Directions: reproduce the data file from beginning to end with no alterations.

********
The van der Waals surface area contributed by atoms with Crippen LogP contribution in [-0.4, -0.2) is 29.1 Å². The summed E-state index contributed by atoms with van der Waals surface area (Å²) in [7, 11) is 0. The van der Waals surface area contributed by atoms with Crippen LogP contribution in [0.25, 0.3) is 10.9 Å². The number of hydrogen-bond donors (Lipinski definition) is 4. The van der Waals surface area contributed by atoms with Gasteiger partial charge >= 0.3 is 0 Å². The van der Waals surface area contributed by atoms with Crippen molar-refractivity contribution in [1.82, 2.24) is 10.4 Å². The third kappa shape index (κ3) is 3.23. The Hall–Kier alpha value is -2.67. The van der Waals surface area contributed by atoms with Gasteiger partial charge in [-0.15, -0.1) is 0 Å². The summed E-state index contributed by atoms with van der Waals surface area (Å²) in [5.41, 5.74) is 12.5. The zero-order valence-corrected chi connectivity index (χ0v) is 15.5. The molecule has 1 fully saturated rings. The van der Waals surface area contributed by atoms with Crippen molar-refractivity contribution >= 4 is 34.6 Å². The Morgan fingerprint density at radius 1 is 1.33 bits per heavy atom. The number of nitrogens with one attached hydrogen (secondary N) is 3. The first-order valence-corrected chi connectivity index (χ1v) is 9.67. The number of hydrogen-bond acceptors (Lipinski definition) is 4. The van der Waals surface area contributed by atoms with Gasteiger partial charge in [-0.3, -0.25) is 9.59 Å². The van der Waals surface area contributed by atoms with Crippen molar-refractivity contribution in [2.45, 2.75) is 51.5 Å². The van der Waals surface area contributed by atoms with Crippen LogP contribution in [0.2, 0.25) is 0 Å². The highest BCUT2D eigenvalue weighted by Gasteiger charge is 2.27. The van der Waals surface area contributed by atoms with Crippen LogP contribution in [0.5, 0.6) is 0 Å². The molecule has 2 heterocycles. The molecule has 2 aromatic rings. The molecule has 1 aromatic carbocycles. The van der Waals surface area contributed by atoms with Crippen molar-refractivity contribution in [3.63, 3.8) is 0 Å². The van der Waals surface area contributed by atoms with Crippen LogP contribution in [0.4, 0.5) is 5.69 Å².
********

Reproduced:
The van der Waals surface area contributed by atoms with Crippen LogP contribution in [-0.4, -0.2) is 29.1 Å². The summed E-state index contributed by atoms with van der Waals surface area (Å²) in [7, 11) is 0. The van der Waals surface area contributed by atoms with Crippen LogP contribution in [0.25, 0.3) is 10.9 Å². The number of hydrogen-bond donors (Lipinski definition) is 4. The van der Waals surface area contributed by atoms with Gasteiger partial charge >= 0.3 is 0 Å². The van der Waals surface area contributed by atoms with Crippen molar-refractivity contribution in [1.82, 2.24) is 10.4 Å². The third kappa shape index (κ3) is 3.23. The Hall–Kier alpha value is -2.67. The van der Waals surface area contributed by atoms with Gasteiger partial charge in [-0.15, -0.1) is 0 Å². The summed E-state index contributed by atoms with van der Waals surface area (Å²) in [5.41, 5.74) is 12.5. The zero-order valence-corrected chi connectivity index (χ0v) is 15.5. The molecule has 1 fully saturated rings. The van der Waals surface area contributed by atoms with Crippen molar-refractivity contribution >= 4 is 34.6 Å². The Morgan fingerprint density at radius 1 is 1.33 bits per heavy atom. The number of nitrogens with one attached hydrogen (secondary N) is 3. The first-order valence-corrected chi connectivity index (χ1v) is 9.67. The number of hydrogen-bond acceptors (Lipinski definition) is 4. The van der Waals surface area contributed by atoms with Gasteiger partial charge in [-0.3, -0.25) is 9.59 Å². The van der Waals surface area contributed by atoms with Crippen molar-refractivity contribution in [2.45, 2.75) is 51.5 Å². The van der Waals surface area contributed by atoms with Crippen LogP contribution in [0.2, 0.25) is 0 Å². The highest BCUT2D eigenvalue weighted by Gasteiger charge is 2.27. The van der Waals surface area contributed by atoms with Crippen LogP contribution in [0.5, 0.6) is 0 Å². The molecule has 2 heterocycles. The molecule has 2 aromatic rings. The molecule has 1 aromatic carbocycles. The van der Waals surface area contributed by atoms with Crippen molar-refractivity contribution in [3.63, 3.8) is 0 Å². The van der Waals surface area contributed by atoms with Crippen LogP contribution in [0.4, 0.5) is 5.69 Å².